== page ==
Thursday, June 20, 2013

When in Rome

As I leave RMH, I stop and watch the people on 1st Avenue while I have my coffee.  It is warm outside, even in the shade of the tall buildings and large trees.  I wonder how the trees survive among this sea of concrete and humanity.  There are some tables outside and I happen to find a vacant one.  

I watch as New Yorkers go about their day.  While I am no fashionista, I look at their shoes, kind of a lot. They take their footwear pretty seriously here, especially when you consider how much they walk.  I remember seeing a billboard with Brent once, acknowledging as much "NYC: Tolerant of your beliefs.  Judgmental of your shoes."  Pretty accurate, on both counts.  I privately smile at the memory.

Dan texts me to say that he has a video of Brent to share.  Only 5 days post op, with no hip bone, he is standing without crutches, passing a weighted ball back and forth with the physical therapist.  This goes on for some time, and I am astounded at his endurance.  He has no pain.

I call to check in, and the boys are doing well.  They encourage me to enjoy the afternoon and take a walk.  Feeling indulgent, I do, especially as I have just been joined at my table by a couple with a folder of information about neurosurgery.  I think of our daughter Lauren, and remember how daunting the anticipation of that nightmare was for us, and I opt to give these folks some modicum of privacy, such that can be had here.  I leave them with a silent prayer.

I have always seen familiar faces on the street, but they are usually people who resemble friends from home.  I have begun to see familiar faces in the city...familiar from here I see one of our night nurses (wait, it is noon...what is she still doing here?) I know that the city is big, but maybe not quite big enough, or maybe we are just here too much and now know more people.

NY Presbyterian is across the street.  It is a monstrously big hospital by comparison, and Sloan-Kettering isn't exactly small.  I often look at it and smile, thinking of how someone once told me that as big as MSKCC is, it is all cancer, only cancer.  If you are in labor, you had best waddle your pregnant self across the street, because they wouldn't likely know what to do about it here.

I decide to walk around over there.  It is a beautiful building, abutting Cornell Medical School (or, I suspect, the other way around). I shake my head, thinking that Dan might mock me.  On my break from the hospital, I am touring another one.  But, because I have looked at it and wondered for so long, why not? 

After leaving the hospital, I walk past the Rockefeller University and am curious about the research going on there. I learn later that it was founded by JD Rockefeller in 1901, the first institution dedicated to biomedical research to understand disease.  They have a different way of organizing their labs, seeming to offer interaction between disciplines, uncommon at other institutions.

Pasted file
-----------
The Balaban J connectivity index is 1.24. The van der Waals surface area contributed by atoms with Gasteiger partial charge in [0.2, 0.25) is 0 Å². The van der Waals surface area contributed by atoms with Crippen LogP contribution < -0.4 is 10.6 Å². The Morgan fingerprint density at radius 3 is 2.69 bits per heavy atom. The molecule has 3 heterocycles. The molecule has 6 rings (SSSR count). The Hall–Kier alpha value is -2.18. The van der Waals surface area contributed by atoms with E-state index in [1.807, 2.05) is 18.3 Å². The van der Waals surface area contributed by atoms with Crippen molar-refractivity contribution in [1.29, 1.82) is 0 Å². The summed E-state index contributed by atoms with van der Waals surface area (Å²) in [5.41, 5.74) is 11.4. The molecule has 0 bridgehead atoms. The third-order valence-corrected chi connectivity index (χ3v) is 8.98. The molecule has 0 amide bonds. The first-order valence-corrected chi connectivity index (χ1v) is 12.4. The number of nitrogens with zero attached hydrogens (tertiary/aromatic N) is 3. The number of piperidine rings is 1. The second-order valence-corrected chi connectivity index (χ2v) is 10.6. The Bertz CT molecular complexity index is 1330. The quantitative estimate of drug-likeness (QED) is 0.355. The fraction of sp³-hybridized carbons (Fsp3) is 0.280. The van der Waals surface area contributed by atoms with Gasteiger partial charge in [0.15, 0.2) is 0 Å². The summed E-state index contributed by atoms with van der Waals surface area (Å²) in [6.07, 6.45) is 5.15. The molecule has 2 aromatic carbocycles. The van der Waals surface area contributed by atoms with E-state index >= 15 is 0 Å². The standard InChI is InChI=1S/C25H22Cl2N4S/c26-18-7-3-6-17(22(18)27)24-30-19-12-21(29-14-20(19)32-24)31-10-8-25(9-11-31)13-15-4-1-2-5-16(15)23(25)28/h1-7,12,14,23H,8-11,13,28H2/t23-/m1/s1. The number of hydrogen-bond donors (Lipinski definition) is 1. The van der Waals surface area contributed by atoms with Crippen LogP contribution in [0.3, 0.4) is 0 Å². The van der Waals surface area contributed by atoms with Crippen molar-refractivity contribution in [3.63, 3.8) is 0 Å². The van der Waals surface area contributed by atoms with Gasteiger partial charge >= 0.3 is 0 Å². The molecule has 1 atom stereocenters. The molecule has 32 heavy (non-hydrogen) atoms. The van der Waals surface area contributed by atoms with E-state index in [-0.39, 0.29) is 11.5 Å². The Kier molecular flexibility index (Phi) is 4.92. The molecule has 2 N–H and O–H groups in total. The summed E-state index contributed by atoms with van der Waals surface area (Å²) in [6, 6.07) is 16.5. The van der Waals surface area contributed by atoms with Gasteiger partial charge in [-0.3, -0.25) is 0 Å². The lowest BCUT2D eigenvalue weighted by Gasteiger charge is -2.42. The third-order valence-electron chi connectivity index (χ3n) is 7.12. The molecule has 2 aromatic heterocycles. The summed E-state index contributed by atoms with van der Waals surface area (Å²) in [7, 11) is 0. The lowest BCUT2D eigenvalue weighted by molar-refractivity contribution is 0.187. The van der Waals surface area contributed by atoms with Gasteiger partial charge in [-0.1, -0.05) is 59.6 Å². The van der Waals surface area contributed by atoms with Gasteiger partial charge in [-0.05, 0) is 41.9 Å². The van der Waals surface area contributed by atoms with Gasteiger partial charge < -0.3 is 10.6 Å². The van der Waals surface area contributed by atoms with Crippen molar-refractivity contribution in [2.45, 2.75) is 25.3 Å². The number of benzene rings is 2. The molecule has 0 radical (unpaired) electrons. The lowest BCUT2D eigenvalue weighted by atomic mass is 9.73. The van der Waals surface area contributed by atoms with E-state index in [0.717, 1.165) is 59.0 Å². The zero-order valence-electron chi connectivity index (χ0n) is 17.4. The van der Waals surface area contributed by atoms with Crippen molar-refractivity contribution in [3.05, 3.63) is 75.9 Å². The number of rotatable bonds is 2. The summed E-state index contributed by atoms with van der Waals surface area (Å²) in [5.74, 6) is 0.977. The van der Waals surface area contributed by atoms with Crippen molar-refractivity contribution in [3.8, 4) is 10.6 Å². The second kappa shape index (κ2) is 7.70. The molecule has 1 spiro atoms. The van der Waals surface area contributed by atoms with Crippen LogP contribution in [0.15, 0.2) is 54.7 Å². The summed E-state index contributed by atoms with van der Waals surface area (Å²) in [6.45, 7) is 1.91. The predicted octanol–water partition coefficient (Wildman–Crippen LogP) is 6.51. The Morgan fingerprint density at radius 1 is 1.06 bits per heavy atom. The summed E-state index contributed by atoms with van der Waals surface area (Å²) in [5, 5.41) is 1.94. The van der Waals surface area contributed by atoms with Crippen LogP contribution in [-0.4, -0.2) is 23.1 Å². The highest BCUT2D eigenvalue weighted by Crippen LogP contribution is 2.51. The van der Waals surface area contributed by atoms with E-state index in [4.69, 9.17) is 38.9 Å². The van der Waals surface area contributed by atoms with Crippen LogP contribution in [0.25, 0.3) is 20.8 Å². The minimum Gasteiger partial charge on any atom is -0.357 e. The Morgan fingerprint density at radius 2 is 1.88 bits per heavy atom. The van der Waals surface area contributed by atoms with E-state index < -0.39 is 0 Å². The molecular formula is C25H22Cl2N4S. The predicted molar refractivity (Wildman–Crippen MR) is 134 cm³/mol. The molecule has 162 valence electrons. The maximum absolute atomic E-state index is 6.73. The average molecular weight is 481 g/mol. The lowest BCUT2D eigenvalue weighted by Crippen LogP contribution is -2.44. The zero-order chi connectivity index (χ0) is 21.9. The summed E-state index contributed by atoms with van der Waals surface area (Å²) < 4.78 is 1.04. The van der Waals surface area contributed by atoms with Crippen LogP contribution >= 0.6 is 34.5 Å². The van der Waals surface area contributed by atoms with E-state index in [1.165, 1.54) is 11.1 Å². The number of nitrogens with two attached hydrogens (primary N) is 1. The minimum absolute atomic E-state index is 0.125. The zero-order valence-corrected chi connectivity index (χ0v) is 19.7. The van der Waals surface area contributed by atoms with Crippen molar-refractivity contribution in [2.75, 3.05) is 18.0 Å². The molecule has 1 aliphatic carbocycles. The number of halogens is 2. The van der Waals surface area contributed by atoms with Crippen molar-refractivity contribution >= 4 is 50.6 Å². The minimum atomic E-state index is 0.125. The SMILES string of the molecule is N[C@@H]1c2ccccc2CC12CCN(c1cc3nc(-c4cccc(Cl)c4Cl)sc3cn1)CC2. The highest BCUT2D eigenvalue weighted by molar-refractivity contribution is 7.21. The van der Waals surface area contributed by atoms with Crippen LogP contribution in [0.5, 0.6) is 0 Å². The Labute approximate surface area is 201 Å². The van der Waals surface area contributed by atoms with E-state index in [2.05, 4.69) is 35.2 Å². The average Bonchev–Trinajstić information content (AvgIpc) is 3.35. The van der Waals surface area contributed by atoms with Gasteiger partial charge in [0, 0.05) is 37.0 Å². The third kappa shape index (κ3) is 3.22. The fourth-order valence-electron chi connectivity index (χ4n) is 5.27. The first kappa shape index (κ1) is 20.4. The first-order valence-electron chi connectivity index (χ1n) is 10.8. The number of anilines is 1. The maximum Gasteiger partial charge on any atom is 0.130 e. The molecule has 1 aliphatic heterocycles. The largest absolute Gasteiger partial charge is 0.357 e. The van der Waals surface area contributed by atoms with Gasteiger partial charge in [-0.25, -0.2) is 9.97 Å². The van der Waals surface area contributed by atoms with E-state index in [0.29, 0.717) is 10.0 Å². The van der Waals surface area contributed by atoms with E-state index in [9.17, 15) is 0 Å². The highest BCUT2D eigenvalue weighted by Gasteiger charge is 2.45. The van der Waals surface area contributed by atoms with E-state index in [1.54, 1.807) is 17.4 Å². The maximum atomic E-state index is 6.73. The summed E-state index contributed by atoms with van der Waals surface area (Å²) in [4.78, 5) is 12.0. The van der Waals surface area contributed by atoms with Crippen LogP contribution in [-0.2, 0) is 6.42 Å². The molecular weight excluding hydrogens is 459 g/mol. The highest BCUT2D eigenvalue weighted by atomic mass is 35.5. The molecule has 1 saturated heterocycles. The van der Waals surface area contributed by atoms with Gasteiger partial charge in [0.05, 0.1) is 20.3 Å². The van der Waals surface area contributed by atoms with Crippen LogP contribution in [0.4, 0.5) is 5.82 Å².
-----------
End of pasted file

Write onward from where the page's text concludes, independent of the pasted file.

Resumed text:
I think about my father for some reason, and it occurs to me that I am becoming more like him in many regards. I realize that I am pretty comfortable everywhere: here in the city, back in Ohio, talking about the theoretical and abstract ideas of research, living within the highly practical realities of family and children.  Plunk me down anywhere, I think I could be happy.

My father began as a truck driver, and later became an attorney.  He had season tickets to the Browns when they were at the old gritty stadium, as well as to the world class Cleveland Orchestra who perform at Severance Hall.  He found satisfaction in it all.  But while my father was generally introverted,  I am rather social. I am surprised with this recognition and am a little pleased with the similarity.  And the difference.

I often wonder what he would make of my life.

I take a footbridge to the NYC green space.  It is visually calming with the East River flowing and Roosevelt Island as a backdrop.  There are hedges of roses in bloom and people walking. But with cacophony of traffic on the FDR, it isn't quite as serene as it looks from a distance.  I am surprised how much noisier it is than it was outside the Rockefeller Institute, or anywhere in Cleveland's metro park system, dubbed the Emerald Necklace, which I recognize as a priceless gem, in all truth. 

There are pros and cons in every situation.  While the vast numbers of people here provide an energy, a creative synergy in all sorts of areas (medicine, science, art, music...) that same population can be oppressive, and make privacy or solitude quite elusive.  When space is of such a premium, strangers will join you at your table outside a coffee shop, which might offer an interesting conversation, but also makes a quiet moment rare.  

Sometimes, I think that the reputation that New Yorkers have for being rude is in part because they do not generally look at or engage with others in public. (The other part of this reputation I credit to the insane driving)  This avoidance of eye contact might result from an effort on their part to offer privacy to others, or perhaps to maintain their own privacy, avoiding even the connection found in sharing a gaze.  Here, human company is near constant, and the bustle relentless.  Our humanness, I think, calls for occasional moments of stillness, which is difficult to find in the city.  I find quiet moments in my mind as I walk, lost in these thoughts, even as others mill around me.  

I wonder now, if I bothered to look at those people around me, in my effort to be alone with my thoughts, or did I avert my gaze, creating that same New York zone of privacy.  Perhaps, I am not all that different, despite my Midwestern upbringing.

I wonder.

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